So, after all my excitement about potentially jump-starting my brain again, heading back to work and, most importantly, finally having enough disposable income to plan a trip home and introduce dear Henry to my family and friends…it all came to a screeching halt yesterday afternoon.
As a UK citizen with no American family, and applying “cold” to a new company (i.e. not transferring directly from Firm A (UK office) to Firm A (US office)), the only visa I’m eligible for, that would allow me to work, is the H-1B visa: “Person in Specialty Occupation”.
There are 65,000 H-1B visas available annually for the entire country. Last year, it took 10 weeks to reach the cap. This year, a mere 5 days. Five days. 120 measly hours, and it was all over. In short, all this means that I am now not eligible to work until October 2014 (and that’s assuming that I’m one of the “lucky” 85,000 next year – the government has now been forced to initiate a lottery system to allocate H-1Bs to qualified applicants).
I must admit that I had really started to warm to the idea of returning to work. I’d spoken to a couple of like-minded Mom friends who have recently made the leap themselves, and they had absolutely no regrets. They gave me some great info on childcare options, nanny etiquette, and potential family politics. Consequently, I had dreamily started to plan trips back to the UK, a face lift for the Dream House, and (gasp!) a cleaner!
So, what now?
Well, my only other option is to work hard to push our Green Card application forward. Applying for the Green Card also means applying for an Employment Authorization Document (EAD). The EAD should arrive long before the Green Card, but unfortunately, this is one of those infuriating “how long is a piece of string?” situations. It could arrive 2 months before the Green Card. Or it could arrive next week.
And as for the Green Card? Well, that could apparently be anything from 6 months to 6-10 years. The current H-1B status does not fill me with much hope.
Just how long will my (potential) future employers hold out for l’il ole me?
I think this is what I am finding so hard. The great unknown. I get these little tidbits of temptation and hope, and I get all excited about the potential for me and my family. And then it all comes to nothing, and I’m left terribly deflated and bereft. Even though I wasn’t actively seeking work, having it almost fall in my lap has shifted my mindset, and made me a bit more anxious, a little less patient, and a lot more frustrated by the endless piles of laundry and interminable tidying of toys.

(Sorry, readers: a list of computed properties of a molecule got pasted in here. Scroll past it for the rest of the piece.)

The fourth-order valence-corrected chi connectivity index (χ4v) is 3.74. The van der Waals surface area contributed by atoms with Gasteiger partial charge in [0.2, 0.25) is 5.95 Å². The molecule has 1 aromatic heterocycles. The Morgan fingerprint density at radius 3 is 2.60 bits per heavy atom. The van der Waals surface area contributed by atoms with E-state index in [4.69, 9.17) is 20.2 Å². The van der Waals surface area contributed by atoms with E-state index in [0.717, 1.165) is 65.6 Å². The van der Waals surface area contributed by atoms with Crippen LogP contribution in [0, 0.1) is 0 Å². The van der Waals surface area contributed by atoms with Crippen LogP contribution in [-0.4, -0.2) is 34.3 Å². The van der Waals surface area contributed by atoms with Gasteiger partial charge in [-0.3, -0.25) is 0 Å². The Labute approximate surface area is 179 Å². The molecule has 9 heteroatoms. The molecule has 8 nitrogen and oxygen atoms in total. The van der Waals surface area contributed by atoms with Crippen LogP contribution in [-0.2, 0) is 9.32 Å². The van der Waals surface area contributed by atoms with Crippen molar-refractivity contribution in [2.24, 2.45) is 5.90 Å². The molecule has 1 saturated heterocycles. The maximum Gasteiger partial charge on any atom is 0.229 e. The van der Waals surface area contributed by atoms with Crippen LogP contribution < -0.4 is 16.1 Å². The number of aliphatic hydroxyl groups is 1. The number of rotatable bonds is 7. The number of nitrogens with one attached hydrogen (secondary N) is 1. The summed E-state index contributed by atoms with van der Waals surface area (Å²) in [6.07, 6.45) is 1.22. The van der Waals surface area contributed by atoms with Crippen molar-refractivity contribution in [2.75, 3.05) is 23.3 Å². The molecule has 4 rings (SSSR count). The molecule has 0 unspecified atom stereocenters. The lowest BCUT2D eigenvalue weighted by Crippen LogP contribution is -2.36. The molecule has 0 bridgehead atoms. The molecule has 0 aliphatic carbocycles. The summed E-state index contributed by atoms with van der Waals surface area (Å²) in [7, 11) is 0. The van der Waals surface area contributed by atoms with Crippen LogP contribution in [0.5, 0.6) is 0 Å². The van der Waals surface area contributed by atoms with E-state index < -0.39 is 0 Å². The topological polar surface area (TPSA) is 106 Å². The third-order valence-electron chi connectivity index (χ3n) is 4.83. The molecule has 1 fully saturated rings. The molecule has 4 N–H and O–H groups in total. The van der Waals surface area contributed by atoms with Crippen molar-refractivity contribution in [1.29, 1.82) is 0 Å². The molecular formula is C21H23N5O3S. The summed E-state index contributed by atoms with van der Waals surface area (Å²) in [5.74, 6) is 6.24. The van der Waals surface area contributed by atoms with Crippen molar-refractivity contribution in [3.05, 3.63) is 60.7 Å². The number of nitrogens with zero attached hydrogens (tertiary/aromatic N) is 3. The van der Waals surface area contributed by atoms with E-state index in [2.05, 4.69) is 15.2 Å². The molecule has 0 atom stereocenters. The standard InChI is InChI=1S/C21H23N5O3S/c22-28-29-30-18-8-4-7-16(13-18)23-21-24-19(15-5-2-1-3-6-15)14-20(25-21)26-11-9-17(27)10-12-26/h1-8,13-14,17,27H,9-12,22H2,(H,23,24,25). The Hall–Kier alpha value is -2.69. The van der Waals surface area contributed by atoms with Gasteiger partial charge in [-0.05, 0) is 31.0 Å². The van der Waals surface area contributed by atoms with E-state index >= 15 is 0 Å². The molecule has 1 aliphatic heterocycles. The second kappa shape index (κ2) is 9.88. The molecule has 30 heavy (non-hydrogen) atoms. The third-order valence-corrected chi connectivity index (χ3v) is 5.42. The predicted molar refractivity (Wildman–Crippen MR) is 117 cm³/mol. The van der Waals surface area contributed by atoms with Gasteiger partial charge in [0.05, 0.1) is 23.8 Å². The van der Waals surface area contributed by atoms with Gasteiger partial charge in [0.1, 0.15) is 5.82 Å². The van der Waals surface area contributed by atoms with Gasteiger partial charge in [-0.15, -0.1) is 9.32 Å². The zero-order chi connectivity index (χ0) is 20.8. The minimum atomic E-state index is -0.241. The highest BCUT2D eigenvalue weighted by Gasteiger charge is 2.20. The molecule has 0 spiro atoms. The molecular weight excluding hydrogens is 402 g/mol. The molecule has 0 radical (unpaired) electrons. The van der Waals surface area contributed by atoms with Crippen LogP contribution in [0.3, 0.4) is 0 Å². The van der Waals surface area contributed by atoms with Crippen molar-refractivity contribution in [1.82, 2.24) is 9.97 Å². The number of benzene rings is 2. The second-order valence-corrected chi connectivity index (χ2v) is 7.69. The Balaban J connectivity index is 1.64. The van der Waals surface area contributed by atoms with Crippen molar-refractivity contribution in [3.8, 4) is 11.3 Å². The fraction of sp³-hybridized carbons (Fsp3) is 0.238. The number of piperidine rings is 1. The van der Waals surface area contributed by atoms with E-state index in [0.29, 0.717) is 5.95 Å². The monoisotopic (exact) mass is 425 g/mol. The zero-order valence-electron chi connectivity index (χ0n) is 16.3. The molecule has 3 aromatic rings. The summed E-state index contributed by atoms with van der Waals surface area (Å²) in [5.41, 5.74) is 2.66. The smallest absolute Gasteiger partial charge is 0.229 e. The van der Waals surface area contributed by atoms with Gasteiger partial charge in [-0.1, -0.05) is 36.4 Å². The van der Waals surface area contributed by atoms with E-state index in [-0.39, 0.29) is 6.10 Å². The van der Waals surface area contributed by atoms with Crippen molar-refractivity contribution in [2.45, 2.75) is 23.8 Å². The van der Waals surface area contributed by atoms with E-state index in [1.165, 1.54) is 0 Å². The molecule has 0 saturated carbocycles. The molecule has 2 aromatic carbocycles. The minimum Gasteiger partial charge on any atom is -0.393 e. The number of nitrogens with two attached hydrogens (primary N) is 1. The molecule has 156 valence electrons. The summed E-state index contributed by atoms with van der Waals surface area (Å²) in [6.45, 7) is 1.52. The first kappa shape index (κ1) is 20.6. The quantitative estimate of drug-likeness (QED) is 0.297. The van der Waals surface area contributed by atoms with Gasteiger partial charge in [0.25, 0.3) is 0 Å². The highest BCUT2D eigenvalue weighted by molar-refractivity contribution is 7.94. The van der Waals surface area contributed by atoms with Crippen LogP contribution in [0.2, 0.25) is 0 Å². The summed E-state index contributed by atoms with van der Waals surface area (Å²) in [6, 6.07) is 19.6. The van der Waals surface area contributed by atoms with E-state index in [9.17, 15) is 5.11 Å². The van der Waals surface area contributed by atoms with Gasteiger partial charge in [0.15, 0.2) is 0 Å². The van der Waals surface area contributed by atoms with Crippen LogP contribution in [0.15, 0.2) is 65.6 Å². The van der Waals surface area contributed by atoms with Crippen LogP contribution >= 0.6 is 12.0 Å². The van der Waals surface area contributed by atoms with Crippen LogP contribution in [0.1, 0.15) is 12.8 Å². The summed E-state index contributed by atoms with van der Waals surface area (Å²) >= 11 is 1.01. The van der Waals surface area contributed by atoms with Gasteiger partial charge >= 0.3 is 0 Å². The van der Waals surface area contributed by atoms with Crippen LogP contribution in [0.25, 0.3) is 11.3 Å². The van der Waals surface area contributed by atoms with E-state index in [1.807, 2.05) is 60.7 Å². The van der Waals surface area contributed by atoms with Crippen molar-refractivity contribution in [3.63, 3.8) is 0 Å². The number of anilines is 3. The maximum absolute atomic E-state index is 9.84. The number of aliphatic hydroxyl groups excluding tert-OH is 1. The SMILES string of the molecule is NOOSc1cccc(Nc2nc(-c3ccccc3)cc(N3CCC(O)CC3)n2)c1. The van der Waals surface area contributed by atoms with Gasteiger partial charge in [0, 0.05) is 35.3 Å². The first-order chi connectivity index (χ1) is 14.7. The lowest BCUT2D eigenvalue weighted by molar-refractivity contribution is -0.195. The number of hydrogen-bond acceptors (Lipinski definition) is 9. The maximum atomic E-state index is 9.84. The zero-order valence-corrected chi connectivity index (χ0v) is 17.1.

And therein lies the problem that the big fish like Amazon, Microsoft, Google and Facebook face. They bring over their fabulously talented, experienced and motivated “skilled” workers from foreign shores, they cover the huge expense of an international relocation, and they pay for these sponsored business visas. And a few short years years later, the kids go to school, the unemployable wives get bored and restless, and these disenchanted families realise that maybe, they’d be better off back at home with old friends, family and, most importantly, options!!
I don’t mean this to be an overly negative post. We have now lived in the United States for 20 months and 1 day. It is definitely starting to feel like home – not least because my son is a little Yankee Doodle Dandy, through and through. Evie sounds more and more like a local every day (she calls me “Mom”, and says she wants to “get outta here” if she’s bored of a place) and I am starting to realise that I have actual friends, rather than “moms that I meet at playdates”.
But the little control freak in me hates not knowing. Maybe I can go back to work. Maybe I can’t. Maybe we’ll get the Green Card in 6 months. But maybe I should actually plan for 2019. Maybe this is all a sign, and I was never meant to go back to Clinical Research at all. Maybe it’s time to reassess.
Maybe, maybe, maybe.
Or…probably I need to take up yoga!